There are echoes of last Sunday's Leinster club hurling final to be found in tomorrow's intriguing conclusion of the province's flagship club football competition.
A Dublin challenger chasing history in the guise of a first AIB Leinster title. A battle-scarred provincial rival seeking to end a recent run of bitter disappointment in this championship.
For Cuala, read Ballyboden St Enda's. For Oulart The-Ballagh, read Portlaoise.
'Boden must hope the echoes end there. Several of their ranks are either current or former Dublin hurling colleagues of star men in the Cuala camp. They won't want to be left sharing the same sense of 'what if?' regret at 3.30 tomorrow in Tullamore.
Cuala, of course, were favourites but that counted for nothing once they crossed the whitewash and found an Oulart team, stung by four consecutive Leinster final defeats, who refused to countenance any more heartbreak.
Portlaoise are a slightly different proposition: in historical terms, they remain the most successful football club in Leinster (with a record seven titles) … but only one of those has materialised during their current remarkable run of nine-in-a-row in Laois.
One from eight: not an acceptable strike rate for such a talented group. Their nemesis, almost always, has been the Dublin champions of that particular year, and their six exits to capital opposition in that period includes a brace of Leinster final defeats, to Ballymun Kickhams in 2012 and St Vincent's a year later.
What evidence is there to suggest tomorrow will be any different? Nothing that you could quite regard as compelling, and that helps to explain why Ballyboden are favourites - albeit of the lukewarm variety, as their 4/6 odds confirm.
Then again, Cuala were favourites too.
Ballyboden don't quite carry the same fearsome reputation that would have built up around Kilmacud in their pomp, Ballymun or especially St Vincent's. And that helps to explain why Portlaoise, for all their litany of Dublin-inflicted defeats, will still harbour the belief that this could be their year.
'Boden cannot boast a mercurial forward genius such as Diarmuid Connolly. They don't possess as many marquee Dubs as Ballymun - yes, they have Michael Darragh Macauley, 2013 Footballer of the Year, but he was their only Sky Blue championship panellist this season.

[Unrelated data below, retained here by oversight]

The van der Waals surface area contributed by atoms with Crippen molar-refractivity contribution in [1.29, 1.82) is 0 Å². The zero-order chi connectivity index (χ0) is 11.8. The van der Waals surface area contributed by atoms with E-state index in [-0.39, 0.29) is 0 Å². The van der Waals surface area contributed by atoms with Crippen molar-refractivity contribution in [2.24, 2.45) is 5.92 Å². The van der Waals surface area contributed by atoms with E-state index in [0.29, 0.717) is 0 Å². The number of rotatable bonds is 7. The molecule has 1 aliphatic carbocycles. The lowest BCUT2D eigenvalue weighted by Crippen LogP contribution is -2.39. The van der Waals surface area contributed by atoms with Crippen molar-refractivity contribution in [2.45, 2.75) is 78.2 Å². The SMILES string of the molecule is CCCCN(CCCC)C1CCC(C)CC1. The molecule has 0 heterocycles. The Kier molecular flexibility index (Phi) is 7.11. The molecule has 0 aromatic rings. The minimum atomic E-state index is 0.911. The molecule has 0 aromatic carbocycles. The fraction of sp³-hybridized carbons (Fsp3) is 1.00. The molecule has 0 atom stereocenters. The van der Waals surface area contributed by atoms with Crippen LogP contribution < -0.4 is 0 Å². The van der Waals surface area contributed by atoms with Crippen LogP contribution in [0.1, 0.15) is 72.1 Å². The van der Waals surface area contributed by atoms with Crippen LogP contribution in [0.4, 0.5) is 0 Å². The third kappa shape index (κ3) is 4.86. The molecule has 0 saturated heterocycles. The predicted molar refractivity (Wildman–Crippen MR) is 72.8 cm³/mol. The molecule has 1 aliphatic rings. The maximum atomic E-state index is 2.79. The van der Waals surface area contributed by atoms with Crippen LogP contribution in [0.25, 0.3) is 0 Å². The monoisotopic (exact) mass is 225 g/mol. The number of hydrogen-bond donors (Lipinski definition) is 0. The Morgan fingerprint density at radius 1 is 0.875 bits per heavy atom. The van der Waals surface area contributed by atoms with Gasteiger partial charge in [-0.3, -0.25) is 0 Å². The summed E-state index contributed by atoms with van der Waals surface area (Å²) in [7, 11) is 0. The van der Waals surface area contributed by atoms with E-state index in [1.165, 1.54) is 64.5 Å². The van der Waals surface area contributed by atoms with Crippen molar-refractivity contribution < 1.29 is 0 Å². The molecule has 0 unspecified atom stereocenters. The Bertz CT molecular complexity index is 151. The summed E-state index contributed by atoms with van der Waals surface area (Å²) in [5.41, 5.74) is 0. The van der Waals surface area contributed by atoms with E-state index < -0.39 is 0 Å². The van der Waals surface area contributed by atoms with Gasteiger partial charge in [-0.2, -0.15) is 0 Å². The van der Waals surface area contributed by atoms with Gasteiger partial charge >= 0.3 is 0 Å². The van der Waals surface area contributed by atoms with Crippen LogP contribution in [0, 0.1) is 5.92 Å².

But you've got to wonder how much of their supposed vulnerability is down purely to perception?
Remember, in the county final, they inflicted so much scoreboard damage during their early blitzkrieg that there was never a genuine sense that Vincent's could fully recover. Yet, if Vins were facing Portlaoise tomorrow, you suspect that their odds would be a lot shorter than 4/6.
It's also true that 'Boden aren't designed to shoot the lights out. They've played seven championship ties to reach the uncharted territory of a first Leinster final (five in Dublin, two beyond) for a running total of 8-72.
That works out at under 1-11 per game. Not quite Harlem Globetrotters. But here's the thing: they've conceded just 1-64, for an average of under ten points. Bernard Brogan remains the only opponent, in seven hours of football, to breach their defensive ramparts for a goal … and still 'Boden chiselled out a nail-biting one-point victory over St Oliver Plunkett's/ER in that Dublin quarter-final.
In short, Portlaoise may have plundered five goals past Emmet Óg Killoe in their Leinster semi-final … but they might have to conjure up a different way of winning here because a Scrooge-like 'Boden don't indulge in goalfests.
In conversation with The Herald this week, former Kilmacud manager Paddy Carr highlighted both the strength and leadership prowess of the southsiders' central spine.
It starts with Donegal's two-time All Star goalkeeper Paul Durcan (poised to jet in once more from his new Qatari domicile) and continues through Stephen Hiney (retired Dublin hurling captain) at full-back, Darragh Nelson (erstwhile Dublin senior footballer) at No 6, Macauley alongside Declan O'Mahoney (another one-time Sky Blue) at midfield, and then Conal Keaney (too many tag lines to mention) usually loitering with intent around the edge of the square.
Andy McEntee has done a superb job in marshalling this group and turning them back into winners. Nor have they been content to settle for county validation: first day out in Leinster, on a horrible day in Drogheda, they trailed St Patrick's of Lordship at the break but upped the ante to win by four. Their semi-final in Mullingar, away to St Loman's, looked tougher on paper ... in reality they suffocated John Heslin & Co to win comfortably by five.
Portlaoise will hope to push them a lot closer, especially as year-one boss Malachy McNulty appears to have them reaching a peak within sight of that tantalising provincial prize.
They were on the ropes in the drawn Laois final, five adrift of Emo, but summoned something from within to reel off six unanswered points and almost win it. They made no mistake on day two, then overcame Palatine in their Leinster opener just 20 hours later.
They dug out victory over Sarsfields and then cut loose against Killoe. Observers waxed lyrical about the slickness of the approach play and finishing for all five goals.
Paul Cahillane, previously struggling for form, nailed two of them in a standout display; Craig Rogers also delivered his best game of the year; while Brian 'Bruno' McCormack, as ever, is the schemer who makes them tick.
This inside trio shared 4-11 in the semi-final - proof of where Portlaoise are most potent. But how will they fare against those Firhouse Road misers? Will they even have the same platform, given Ballyboden's likely physical edge in the middle-eight battleground?
We reckon not. 'Boden to make history.
Boylesports Odds: Ballyboden 4/6 Draw 7/1 Portlaoise 13/8
Leinster Club SFC final: Ballyboden St Enda’s v Portlaoise (Tullamore, tomorrow 2pm, Live TG4)